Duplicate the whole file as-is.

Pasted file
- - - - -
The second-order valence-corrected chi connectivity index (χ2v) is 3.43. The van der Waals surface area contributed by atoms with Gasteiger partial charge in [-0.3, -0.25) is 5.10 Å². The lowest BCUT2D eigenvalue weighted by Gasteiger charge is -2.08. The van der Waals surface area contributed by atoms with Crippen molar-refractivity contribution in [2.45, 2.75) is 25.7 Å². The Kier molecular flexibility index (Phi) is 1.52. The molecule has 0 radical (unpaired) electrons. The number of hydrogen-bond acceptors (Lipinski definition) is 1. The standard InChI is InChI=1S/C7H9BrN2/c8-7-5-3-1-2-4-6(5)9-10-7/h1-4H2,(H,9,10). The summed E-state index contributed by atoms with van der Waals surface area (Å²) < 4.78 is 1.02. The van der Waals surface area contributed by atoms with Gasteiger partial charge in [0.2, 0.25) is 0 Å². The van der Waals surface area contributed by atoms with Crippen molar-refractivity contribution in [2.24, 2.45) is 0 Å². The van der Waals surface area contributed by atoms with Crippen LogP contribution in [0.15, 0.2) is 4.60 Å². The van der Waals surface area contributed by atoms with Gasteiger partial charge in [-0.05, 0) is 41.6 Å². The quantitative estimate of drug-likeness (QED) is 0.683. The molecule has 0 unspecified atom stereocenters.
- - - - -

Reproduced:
The second-order valence-corrected chi connectivity index (χ2v) is 3.43. The van der Waals surface area contributed by atoms with Gasteiger partial charge in [-0.3, -0.25) is 5.10 Å². The lowest BCUT2D eigenvalue weighted by Gasteiger charge is -2.08. The van der Waals surface area contributed by atoms with Crippen molar-refractivity contribution in [2.45, 2.75) is 25.7 Å². The Kier molecular flexibility index (Phi) is 1.52. The molecule has 0 radical (unpaired) electrons. The number of hydrogen-bond acceptors (Lipinski definition) is 1. The standard InChI is InChI=1S/C7H9BrN2/c8-7-5-3-1-2-4-6(5)9-10-7/h1-4H2,(H,9,10). The summed E-state index contributed by atoms with van der Waals surface area (Å²) < 4.78 is 1.02. The van der Waals surface area contributed by atoms with Gasteiger partial charge in [0.2, 0.25) is 0 Å². The van der Waals surface area contributed by atoms with Crippen molar-refractivity contribution in [2.24, 2.45) is 0 Å². The van der Waals surface area contributed by atoms with Crippen LogP contribution in [0.15, 0.2) is 4.60 Å². The van der Waals surface area contributed by atoms with Gasteiger partial charge in [-0.05, 0) is 41.6 Å². The quantitative estimate of drug-likeness (QED) is 0.683. The molecule has 0 unspecified atom stereocenters.